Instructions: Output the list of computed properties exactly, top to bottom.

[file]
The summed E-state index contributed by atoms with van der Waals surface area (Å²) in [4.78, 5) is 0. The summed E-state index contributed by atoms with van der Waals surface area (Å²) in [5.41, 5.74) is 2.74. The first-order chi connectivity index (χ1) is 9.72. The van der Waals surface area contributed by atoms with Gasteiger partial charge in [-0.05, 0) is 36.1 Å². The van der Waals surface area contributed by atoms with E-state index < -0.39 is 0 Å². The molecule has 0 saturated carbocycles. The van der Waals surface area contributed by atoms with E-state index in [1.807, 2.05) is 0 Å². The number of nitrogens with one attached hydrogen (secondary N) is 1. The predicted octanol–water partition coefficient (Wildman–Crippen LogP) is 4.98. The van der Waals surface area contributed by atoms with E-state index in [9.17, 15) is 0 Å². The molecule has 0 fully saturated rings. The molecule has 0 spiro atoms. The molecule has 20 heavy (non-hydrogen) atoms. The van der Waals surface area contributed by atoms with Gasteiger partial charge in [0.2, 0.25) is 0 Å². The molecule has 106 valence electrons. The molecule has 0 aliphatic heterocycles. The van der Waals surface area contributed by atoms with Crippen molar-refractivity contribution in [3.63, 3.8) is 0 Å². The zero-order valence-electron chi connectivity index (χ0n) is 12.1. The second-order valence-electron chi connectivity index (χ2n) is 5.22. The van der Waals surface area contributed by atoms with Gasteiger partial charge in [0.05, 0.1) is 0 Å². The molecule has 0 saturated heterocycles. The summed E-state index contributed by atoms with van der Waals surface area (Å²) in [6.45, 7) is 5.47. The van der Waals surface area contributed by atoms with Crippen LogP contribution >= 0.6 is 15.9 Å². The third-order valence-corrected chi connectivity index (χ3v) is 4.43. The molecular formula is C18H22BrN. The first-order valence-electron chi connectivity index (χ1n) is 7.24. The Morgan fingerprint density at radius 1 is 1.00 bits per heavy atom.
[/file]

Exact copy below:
The summed E-state index contributed by atoms with van der Waals surface area (Å²) in [4.78, 5) is 0. The summed E-state index contributed by atoms with van der Waals surface area (Å²) in [5.41, 5.74) is 2.74. The first-order chi connectivity index (χ1) is 9.72. The van der Waals surface area contributed by atoms with Gasteiger partial charge in [-0.05, 0) is 36.1 Å². The van der Waals surface area contributed by atoms with E-state index < -0.39 is 0 Å². The molecule has 0 saturated carbocycles. The van der Waals surface area contributed by atoms with E-state index in [1.807, 2.05) is 0 Å². The number of nitrogens with one attached hydrogen (secondary N) is 1. The predicted octanol–water partition coefficient (Wildman–Crippen LogP) is 4.98. The van der Waals surface area contributed by atoms with E-state index in [9.17, 15) is 0 Å². The molecule has 0 fully saturated rings. The molecule has 0 spiro atoms. The molecule has 20 heavy (non-hydrogen) atoms. The van der Waals surface area contributed by atoms with Gasteiger partial charge in [0.2, 0.25) is 0 Å². The molecule has 106 valence electrons. The molecule has 0 aliphatic heterocycles. The van der Waals surface area contributed by atoms with Crippen molar-refractivity contribution in [3.63, 3.8) is 0 Å². The zero-order valence-electron chi connectivity index (χ0n) is 12.1. The second-order valence-electron chi connectivity index (χ2n) is 5.22. The van der Waals surface area contributed by atoms with Gasteiger partial charge in [0.05, 0.1) is 0 Å². The molecule has 0 saturated heterocycles. The summed E-state index contributed by atoms with van der Waals surface area (Å²) in [6.45, 7) is 5.47. The van der Waals surface area contributed by atoms with Crippen LogP contribution >= 0.6 is 15.9 Å². The third-order valence-corrected chi connectivity index (χ3v) is 4.43. The molecular formula is C18H22BrN. The first-order valence-electron chi connectivity index (χ1n) is 7.24. The Morgan fingerprint density at radius 1 is 1.00 bits per heavy atom.